N2 - Nosema ceranae is a new and emerging microsporidian parasite of European honey bees, Apis mellifera, that has been implicated in colony losses worldwide. RNA interference (RNAi), a posttranscriptional gene silencing mechanism, has emerged as a potent and specific strategy for controlling infections of parasites and pathogens in honey bees. While previous studies have focused on the silencing of parasite/pathogen virulence factors, we explore here the possibility of silencing a host factor as a mechanism for reducing parasite load. Specifically, we used an RNAi strategy to reduce the expression of a honey bee gene, naked cuticle (nkd), which is a negative regulator of host immune function. Our studies found that nkd mRNA levels in adult bees were upregulated by N. ceranae infection (and thus, the parasite may use this mechanism to suppress host immune function) and that ingestion of double-stranded RNA (dsRNA) specific to nkd efficiently silenced its expression. Furthermore, we found that RNAimediated knockdown of nkd transcripts in Nosema-infected bees resulted in upregulation of the expression of several immune genes (Abaecin, Apidaecin, Defensin-1, and PGRP-S2), reduction of Nosema spore loads, and extension of honey bee life span. The results of our studies clearly indicate that silencing the host nkd gene can activate honey bee immune responses, suppress the reproduction of N. ceranae, and improve the overall health of honey bees. This study represents a novel host-derived therapeutic for honey bee disease treatment that merits further exploration.

AB - Nosema ceranae is a new and emerging microsporidian parasite of European honey bees, Apis mellifera, that has been implicated in colony losses worldwide. RNA interference (RNAi), a posttranscriptional gene silencing mechanism, has emerged as a potent and specific strategy for controlling infections of parasites and pathogens in honey bees. While previous studies have focused on the silencing of parasite/pathogen virulence factors, we explore here the possibility of silencing a host factor as a mechanism for reducing parasite load. Specifically, we used an RNAi strategy to reduce the expression of a honey bee gene, naked cuticle (nkd), which is a negative regulator of host immune function. Our studies found that nkd mRNA levels in adult bees were upregulated by N. ceranae infection (and thus, the parasite may use this mechanism to suppress host immune function) and that ingestion of double-stranded RNA (dsRNA) specific to nkd efficiently silenced its expression. Furthermore, we found that RNAimediated knockdown of nkd transcripts in Nosema-infected bees resulted in upregulation of the expression of several immune genes (Abaecin, Apidaecin, Defensin-1, and PGRP-S2), reduction of Nosema spore loads, and extension of honey bee life span. The results of our studies clearly indicate that silencing the host nkd gene can activate honey bee immune responses, suppress the reproduction of N. ceranae, and improve the overall health of honey bees. This study represents a novel host-derived therapeutic for honey bee disease treatment that merits further exploration.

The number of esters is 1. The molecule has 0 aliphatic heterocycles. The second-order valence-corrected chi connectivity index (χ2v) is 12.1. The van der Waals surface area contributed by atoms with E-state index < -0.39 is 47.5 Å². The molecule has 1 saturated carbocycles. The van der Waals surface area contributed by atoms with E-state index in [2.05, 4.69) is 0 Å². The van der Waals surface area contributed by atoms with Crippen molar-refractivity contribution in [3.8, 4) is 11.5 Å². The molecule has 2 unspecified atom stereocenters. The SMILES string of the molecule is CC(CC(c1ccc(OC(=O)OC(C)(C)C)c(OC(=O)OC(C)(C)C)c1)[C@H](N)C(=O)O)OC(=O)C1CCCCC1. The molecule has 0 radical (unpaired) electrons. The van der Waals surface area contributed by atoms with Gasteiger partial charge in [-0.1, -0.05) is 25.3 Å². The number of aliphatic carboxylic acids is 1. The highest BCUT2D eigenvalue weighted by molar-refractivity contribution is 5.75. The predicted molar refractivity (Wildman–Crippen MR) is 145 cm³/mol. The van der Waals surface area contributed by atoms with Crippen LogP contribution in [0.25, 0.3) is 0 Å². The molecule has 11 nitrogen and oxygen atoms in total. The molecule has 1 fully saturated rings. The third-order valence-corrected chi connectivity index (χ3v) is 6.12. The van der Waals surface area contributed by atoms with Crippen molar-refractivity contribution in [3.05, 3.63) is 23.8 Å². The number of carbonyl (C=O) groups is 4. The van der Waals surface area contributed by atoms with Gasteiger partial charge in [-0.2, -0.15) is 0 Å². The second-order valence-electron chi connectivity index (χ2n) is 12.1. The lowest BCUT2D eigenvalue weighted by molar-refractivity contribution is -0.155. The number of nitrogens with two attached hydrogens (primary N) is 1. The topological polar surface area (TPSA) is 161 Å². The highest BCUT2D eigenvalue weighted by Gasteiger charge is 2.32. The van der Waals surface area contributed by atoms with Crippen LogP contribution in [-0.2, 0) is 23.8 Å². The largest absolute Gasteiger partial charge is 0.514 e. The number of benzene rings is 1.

UR - http://www.scopus.com/inward/record.url?scp=84995463488&partnerID=8YFLogxK

UR - http://www.scopus.com/inward/citedby.url?scp=84995463488&partnerID=8YFLogxK

U2 - 10.1128/AEM.02105-16

DO - 10.1128/AEM.02105-16

M3 - Article

C2 - 27613683

AN - SCOPUS:84995463488

VL - 82

SP - 6779

EP - 6787

JO - Applied and Environmental Microbiology

JF - Applied and Environmental Microbiology

SN - 0099-2240

IS - 22

ER -